Statesman Reporters Are About to Strike

Photo by Creative Commons / Maggie Q. Thompson

It’s been two years since the Austin News Guild, a union for reporters at the Austin American-Statesman, first sat down at the bargaining table with Gannett, America’s largest newspaper chain.

The corporate media behemoth has refused to budge on Statesman reporters’ salaries, the highest priority for the union. And the two parties have not reached agreements on parts of the labor contract that seem like no-brainers: language that would ensure reporters can leave dangerous situations (say, the scene of an ongoing mass shooting) without punishment, or that they could refuse story assignments they believe to be unethical due to conflicts of interest, for example.

Gannett’s attorney handling negotiations, Steve Moss, has refused to even discuss money until the two parties have hammered out all of the “non-economic” parts of the contract union members will work under, including those safety and ethics-related proposals. As this drags on, some reporters are working two jobs to make ends meet. The recently Pulitzer-nominated newsroom is hemorrhaging staff. Reporters who remain absorb their departed colleagues’ workloads.

So they’re ready to strike, and soon.

“Gannett doesn’t think we’ll do it. I think they think we’re too scared, because a lot of us are new to this union business,” said Luz Moreno-Lozano, chair of the News Guild and the Statesman’s City Hall and local government reporter. Then she laughed. “But I’ve got news for them.”

They don’t know if they’ll strike for one day, a week, or indefinitely. Moreno-Lozano pointed out that reporters from the Gannett-owned Fort Worth Star-Telegram were on strike for 24 days. As a result, this January they ratified the only union contract at a Texas newspaper. Going on strike, especially in a city as expensive as Austin, will not be easy for staff already struggling financially. But they won’t do it alone – last week, the guild started a GoFundMe (which went public yesterday) to keep their members afloat as they refuse to work. They’ve raised $3,500. By the end of their strike, The Fort Worth News Guild had raised $50,602 through a GoFundMe.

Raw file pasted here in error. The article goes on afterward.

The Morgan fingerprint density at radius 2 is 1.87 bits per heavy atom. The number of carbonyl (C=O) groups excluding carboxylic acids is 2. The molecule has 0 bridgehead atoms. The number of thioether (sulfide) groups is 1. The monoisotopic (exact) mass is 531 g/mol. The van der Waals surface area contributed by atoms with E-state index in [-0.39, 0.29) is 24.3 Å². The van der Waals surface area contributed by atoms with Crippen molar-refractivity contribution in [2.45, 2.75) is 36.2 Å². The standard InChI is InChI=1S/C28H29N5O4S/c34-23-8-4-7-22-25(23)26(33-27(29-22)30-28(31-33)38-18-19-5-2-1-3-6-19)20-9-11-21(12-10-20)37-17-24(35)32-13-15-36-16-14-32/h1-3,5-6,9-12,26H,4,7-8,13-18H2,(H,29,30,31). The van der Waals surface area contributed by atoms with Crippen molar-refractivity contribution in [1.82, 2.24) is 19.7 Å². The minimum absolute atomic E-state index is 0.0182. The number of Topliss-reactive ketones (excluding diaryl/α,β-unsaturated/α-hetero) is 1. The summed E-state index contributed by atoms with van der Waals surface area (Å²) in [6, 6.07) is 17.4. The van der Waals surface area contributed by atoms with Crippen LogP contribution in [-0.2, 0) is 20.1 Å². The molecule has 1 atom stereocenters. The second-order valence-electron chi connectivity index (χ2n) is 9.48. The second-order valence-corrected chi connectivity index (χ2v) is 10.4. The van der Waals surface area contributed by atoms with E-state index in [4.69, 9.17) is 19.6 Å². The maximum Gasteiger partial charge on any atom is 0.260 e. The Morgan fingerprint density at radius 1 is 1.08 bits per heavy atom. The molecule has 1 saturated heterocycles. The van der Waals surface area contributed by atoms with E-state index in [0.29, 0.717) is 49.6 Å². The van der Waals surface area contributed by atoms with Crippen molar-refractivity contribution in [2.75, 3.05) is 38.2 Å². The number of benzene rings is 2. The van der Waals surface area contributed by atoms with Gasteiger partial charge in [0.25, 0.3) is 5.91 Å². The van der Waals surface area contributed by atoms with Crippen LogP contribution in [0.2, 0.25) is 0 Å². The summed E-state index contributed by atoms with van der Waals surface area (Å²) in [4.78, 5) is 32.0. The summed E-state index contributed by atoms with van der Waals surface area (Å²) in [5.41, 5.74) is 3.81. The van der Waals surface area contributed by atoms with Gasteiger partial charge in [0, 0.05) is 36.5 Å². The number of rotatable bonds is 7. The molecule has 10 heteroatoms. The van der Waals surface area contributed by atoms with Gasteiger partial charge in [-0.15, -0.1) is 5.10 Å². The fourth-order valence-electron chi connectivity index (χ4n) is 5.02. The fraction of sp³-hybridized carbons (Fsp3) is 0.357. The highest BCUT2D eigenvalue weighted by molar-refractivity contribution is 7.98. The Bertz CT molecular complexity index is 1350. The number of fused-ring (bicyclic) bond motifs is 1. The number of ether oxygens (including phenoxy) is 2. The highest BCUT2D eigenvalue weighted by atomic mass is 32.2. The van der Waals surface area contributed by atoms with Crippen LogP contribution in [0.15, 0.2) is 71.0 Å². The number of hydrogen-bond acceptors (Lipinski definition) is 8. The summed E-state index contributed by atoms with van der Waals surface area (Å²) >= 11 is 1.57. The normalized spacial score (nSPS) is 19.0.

Whether or not the strike will be effective, the union isn’t sure. “But this is just one part of how we will get there. None of us have been on strike before and it’s very scary when you’re jumping in head first to a strike,” said Moreno-Lozano. “We might not see a lot of movement or we could. The only way to find out is if we do it.”

What movement are they looking for? A minimum salary of $55,000 a year, while their current salary floor stands at $42,000. “That’s what we’ve researched is a livable wage. It’s not great, but at least at $55,000 people can make some good decisions with their life.” Other top priorities are yearly step increases in salary, a clear calculation method for seniority, special temporary pay rates for reporters filling in as editors, and protections against racism and harassment in the newsroom. Two months ago, Moss rejected their entire package, and the other journalist unions Moss has negotiated with in New York and New Jersey on behalf of Gannett have not ratified contracts yet, Moreno-Lozano said.

“Gannett is downsizing and they are expecting us to do more with less. Everyone is overwhelmed and burnt out. … It’s hard to feel good about your job and what you’re doing if you’re scrambling to catch up. It’s basically a form of gaslighting. They’re like, ‘How dare you not be able to cover these five stories,’ to make you feel like you’re not good at your job so why would you deserve a raise?” Moreno-Lozano said. “They are looking for every way to get us to fold and give up on proposals and just agree to what they want. Which we’re not gonna do. We’re gonna do our due diligence.”

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